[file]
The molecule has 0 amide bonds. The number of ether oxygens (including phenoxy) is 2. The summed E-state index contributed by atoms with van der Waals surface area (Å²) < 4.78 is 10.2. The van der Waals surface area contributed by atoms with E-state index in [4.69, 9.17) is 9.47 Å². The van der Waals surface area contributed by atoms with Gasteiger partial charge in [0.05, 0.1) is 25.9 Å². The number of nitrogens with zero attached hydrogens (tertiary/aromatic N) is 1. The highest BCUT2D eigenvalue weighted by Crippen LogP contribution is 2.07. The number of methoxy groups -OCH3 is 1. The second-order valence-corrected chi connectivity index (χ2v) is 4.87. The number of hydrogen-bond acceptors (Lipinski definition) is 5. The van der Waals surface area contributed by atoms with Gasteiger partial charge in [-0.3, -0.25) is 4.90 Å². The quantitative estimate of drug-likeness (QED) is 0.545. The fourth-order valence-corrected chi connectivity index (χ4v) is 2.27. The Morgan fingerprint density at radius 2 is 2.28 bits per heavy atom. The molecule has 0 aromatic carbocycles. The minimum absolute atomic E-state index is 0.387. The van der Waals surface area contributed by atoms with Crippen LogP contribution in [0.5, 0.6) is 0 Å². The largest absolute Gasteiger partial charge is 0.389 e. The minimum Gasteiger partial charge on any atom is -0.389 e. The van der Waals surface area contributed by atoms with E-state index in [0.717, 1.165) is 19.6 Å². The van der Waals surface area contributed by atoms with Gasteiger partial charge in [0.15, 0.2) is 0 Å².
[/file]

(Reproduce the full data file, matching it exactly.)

The molecule has 0 amide bonds. The number of ether oxygens (including phenoxy) is 2. The summed E-state index contributed by atoms with van der Waals surface area (Å²) < 4.78 is 10.2. The van der Waals surface area contributed by atoms with E-state index in [4.69, 9.17) is 9.47 Å². The van der Waals surface area contributed by atoms with Gasteiger partial charge in [0.05, 0.1) is 25.9 Å². The number of nitrogens with zero attached hydrogens (tertiary/aromatic N) is 1. The highest BCUT2D eigenvalue weighted by Crippen LogP contribution is 2.07. The number of methoxy groups -OCH3 is 1. The second-order valence-corrected chi connectivity index (χ2v) is 4.87. The number of hydrogen-bond acceptors (Lipinski definition) is 5. The van der Waals surface area contributed by atoms with Gasteiger partial charge in [-0.3, -0.25) is 4.90 Å². The quantitative estimate of drug-likeness (QED) is 0.545. The fourth-order valence-corrected chi connectivity index (χ4v) is 2.27. The Morgan fingerprint density at radius 2 is 2.28 bits per heavy atom. The molecule has 0 aromatic carbocycles. The minimum absolute atomic E-state index is 0.387. The van der Waals surface area contributed by atoms with Crippen LogP contribution in [0.5, 0.6) is 0 Å². The largest absolute Gasteiger partial charge is 0.389 e. The minimum Gasteiger partial charge on any atom is -0.389 e. The van der Waals surface area contributed by atoms with E-state index in [0.717, 1.165) is 19.6 Å². The van der Waals surface area contributed by atoms with Gasteiger partial charge in [0.15, 0.2) is 0 Å².